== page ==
In recent years, the Arctic has been heating up faster than any other place on the planet. This not only has consequences for the climate system in the Arctic but also throughout the world. In addition, it affects the sea level, which has a straightforward impact on people and societies in many parts of the planet.
This is the basis behind the project of two university students, Elena Merciadri and Margaux Corvaisier, called “Arctic Who”.
“Our project seeks awareness about the Arctic life to children and teenagers through education and social media”, tells Corvaisier.
Merciadri and Corvaisier think that it is important to focus their project on young people because they will be the ones who will be in charge of our home planet’s future.
“The main goal of Arctic Who is to see young people acting on a daily basis to protect and spread Arctic knowledge and awareness, sharing news, facts and actions on the social media and outside: at schools, at home, with their friends and families”, sums up Merciadri.
Arctic Who aims to connect schools from the Arctic with schools from other parts of the world.
“We want to help young people to acknowledge the reality of facts and acting consequentially”, tells Corvaisier.
How did it all begin?
Merciadri’s and Corvaisier’s project started in autumn 2018 when they both started their exchange studies at the University of Helsinki. They participated in Helsinki Think Company’s Arctic Expedition, which gathered together students who were interested in the Arctic to plan events, campaigns and project that would communicate Arctic opportunities and challenges.
“We saw a post about the Arctic Expedition but did not have anyone to participate with. Therefore we decided to team up together”, tells Merciadri.
The pair got to know each other fast and found out that they shared the same values and a passion for nature. While brainstorming ideas about their project they stumbled upon the fact that they were both tired of the useless information coming up in their social media feeds, for example, gossip or fashion news.
“We both think that people worry too little about topics that really matter. Our planet is living in an alarming situation, and that needs to change!” says Corvaisier.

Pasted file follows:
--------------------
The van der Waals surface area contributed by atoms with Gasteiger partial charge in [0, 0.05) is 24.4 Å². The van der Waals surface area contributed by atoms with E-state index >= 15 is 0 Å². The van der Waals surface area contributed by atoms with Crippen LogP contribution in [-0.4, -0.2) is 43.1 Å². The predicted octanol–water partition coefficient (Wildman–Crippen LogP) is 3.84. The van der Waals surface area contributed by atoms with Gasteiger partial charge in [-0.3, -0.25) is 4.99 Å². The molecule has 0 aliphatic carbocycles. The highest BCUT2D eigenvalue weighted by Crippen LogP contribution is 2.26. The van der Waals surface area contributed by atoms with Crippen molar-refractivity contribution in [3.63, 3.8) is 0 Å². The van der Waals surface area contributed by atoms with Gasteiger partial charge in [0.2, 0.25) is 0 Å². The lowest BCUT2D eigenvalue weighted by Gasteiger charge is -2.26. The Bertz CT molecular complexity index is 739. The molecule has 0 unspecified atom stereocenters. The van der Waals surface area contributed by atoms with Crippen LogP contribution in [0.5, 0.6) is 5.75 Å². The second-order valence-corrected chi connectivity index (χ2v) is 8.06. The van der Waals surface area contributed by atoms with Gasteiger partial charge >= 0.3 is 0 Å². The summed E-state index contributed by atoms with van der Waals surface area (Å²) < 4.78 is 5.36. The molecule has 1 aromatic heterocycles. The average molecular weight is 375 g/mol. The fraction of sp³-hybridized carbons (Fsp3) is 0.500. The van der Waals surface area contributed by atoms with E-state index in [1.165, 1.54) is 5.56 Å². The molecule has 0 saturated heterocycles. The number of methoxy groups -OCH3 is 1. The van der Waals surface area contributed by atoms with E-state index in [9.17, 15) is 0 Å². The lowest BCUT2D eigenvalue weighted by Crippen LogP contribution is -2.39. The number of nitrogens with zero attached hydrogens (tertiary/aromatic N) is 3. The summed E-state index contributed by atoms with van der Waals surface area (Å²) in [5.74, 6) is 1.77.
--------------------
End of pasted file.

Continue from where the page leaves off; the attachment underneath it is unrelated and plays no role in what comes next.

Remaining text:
Soon after that, they came up with the idea of bringing young people more awareness about arctic life and issues through social media and education and started to work on their project.
Merciadri and Corvaisier ended up winning the Arctic Expedition after pitching their idea to the judges. They were awarded free participation to Helsinki Summer School 2019.
However, this was only the beginning for Arctic Who and Merciadri and Corvaisier are ready to take the next steps in their project.
Arctic Who is a way for Merciadri and Corvaisier to channel their knowledge and skills in different aspects for their shared passion for the environment.
The project divides into two parts. The first part is a campaign where Arctic Who uses videos and social media content to convey the everyday life of an arctic region teenager to school students all around the world.
The second part is an international educational project targeted for different school levels, all the way from kindergarten to universities.
“Through this project, we talk about life in the Arctic and how our everyday life has an impact on that”, tells Corvaisier.
Merciadri continues: “It is based on role plays, debates, videos and storytelling and aims to build knowledge and awareness together.
The name behind the project stands for how people do not care or know about the Arctic and how it has become like a stranger to so many people.
“It is like, Arctic… Who?” tells Corvaisier.
From strangers to co-founders
Now Merciadri and Corvaisier are not only a tight-knit group but also close friends.
“We have a lot of fun and we enjoy working together. We definitely could not be more happy and excited about sharing and supporting each other ideas”, tells Corvaisier.
Where Merciadri focuses on educational studies, Corvaisier takes courses on the environmental field of law at the University of Helsinki.
“The project fully reflects our two spheres of influence. Indeed, the fact that Elena studies education has allowed us to target an audience, to implement playful ways to communicate with this audience, to create contacts with classes and teachers”, praises Corvaisier.
“Concerning Margaux, she has, of course, put her knowledge of the environment at the service of the project. But it is especially her knowledge in video and photos that has been useful so far, in order to prepare the short film and to document the different social networks of the project,” says Merciadri.
They are both immeasurably thankful for the support they have gotten from the University of Helsinki along their project.
“We still dare to count on the University of Helsinki’s support for our next steps with our project”, tells both Merciadri and Corvaisier.
In the future, Merciadri and Corvaisier hope that Arctic Who creates international discussion, knowledge and awareness about the Arctic Culture and environmental safety.
“We hope to connect people of every age and provenance, making the Arctic issues more visible and pointing out that everybody’s actions matters. Ideally, an Arctic Project would be a part of the curriculum of every school!”, Corvaisier sums up.